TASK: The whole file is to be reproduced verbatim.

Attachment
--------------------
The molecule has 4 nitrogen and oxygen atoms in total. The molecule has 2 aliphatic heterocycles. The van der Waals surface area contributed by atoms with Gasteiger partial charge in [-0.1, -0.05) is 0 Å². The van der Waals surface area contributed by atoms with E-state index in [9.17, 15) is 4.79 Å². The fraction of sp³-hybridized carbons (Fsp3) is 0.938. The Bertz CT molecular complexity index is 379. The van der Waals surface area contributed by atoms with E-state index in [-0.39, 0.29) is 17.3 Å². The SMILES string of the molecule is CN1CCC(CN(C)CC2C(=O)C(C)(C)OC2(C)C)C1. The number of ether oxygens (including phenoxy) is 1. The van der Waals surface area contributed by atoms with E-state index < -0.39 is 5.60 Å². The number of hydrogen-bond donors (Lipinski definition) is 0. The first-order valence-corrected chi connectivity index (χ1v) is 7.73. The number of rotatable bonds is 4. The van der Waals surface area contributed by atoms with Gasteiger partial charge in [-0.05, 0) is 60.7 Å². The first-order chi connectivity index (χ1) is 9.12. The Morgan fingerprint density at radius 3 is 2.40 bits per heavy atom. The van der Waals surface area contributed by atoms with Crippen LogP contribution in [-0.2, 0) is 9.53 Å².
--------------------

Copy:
The molecule has 4 nitrogen and oxygen atoms in total. The molecule has 2 aliphatic heterocycles. The van der Waals surface area contributed by atoms with Gasteiger partial charge in [-0.1, -0.05) is 0 Å². The van der Waals surface area contributed by atoms with E-state index in [9.17, 15) is 4.79 Å². The fraction of sp³-hybridized carbons (Fsp3) is 0.938. The Bertz CT molecular complexity index is 379. The van der Waals surface area contributed by atoms with E-state index in [-0.39, 0.29) is 17.3 Å². The SMILES string of the molecule is CN1CCC(CN(C)CC2C(=O)C(C)(C)OC2(C)C)C1. The number of ether oxygens (including phenoxy) is 1. The van der Waals surface area contributed by atoms with E-state index < -0.39 is 5.60 Å². The number of hydrogen-bond donors (Lipinski definition) is 0. The first-order valence-corrected chi connectivity index (χ1v) is 7.73. The number of rotatable bonds is 4. The van der Waals surface area contributed by atoms with Gasteiger partial charge in [-0.05, 0) is 60.7 Å². The first-order chi connectivity index (χ1) is 9.12. The Morgan fingerprint density at radius 3 is 2.40 bits per heavy atom. The van der Waals surface area contributed by atoms with Crippen LogP contribution in [-0.2, 0) is 9.53 Å².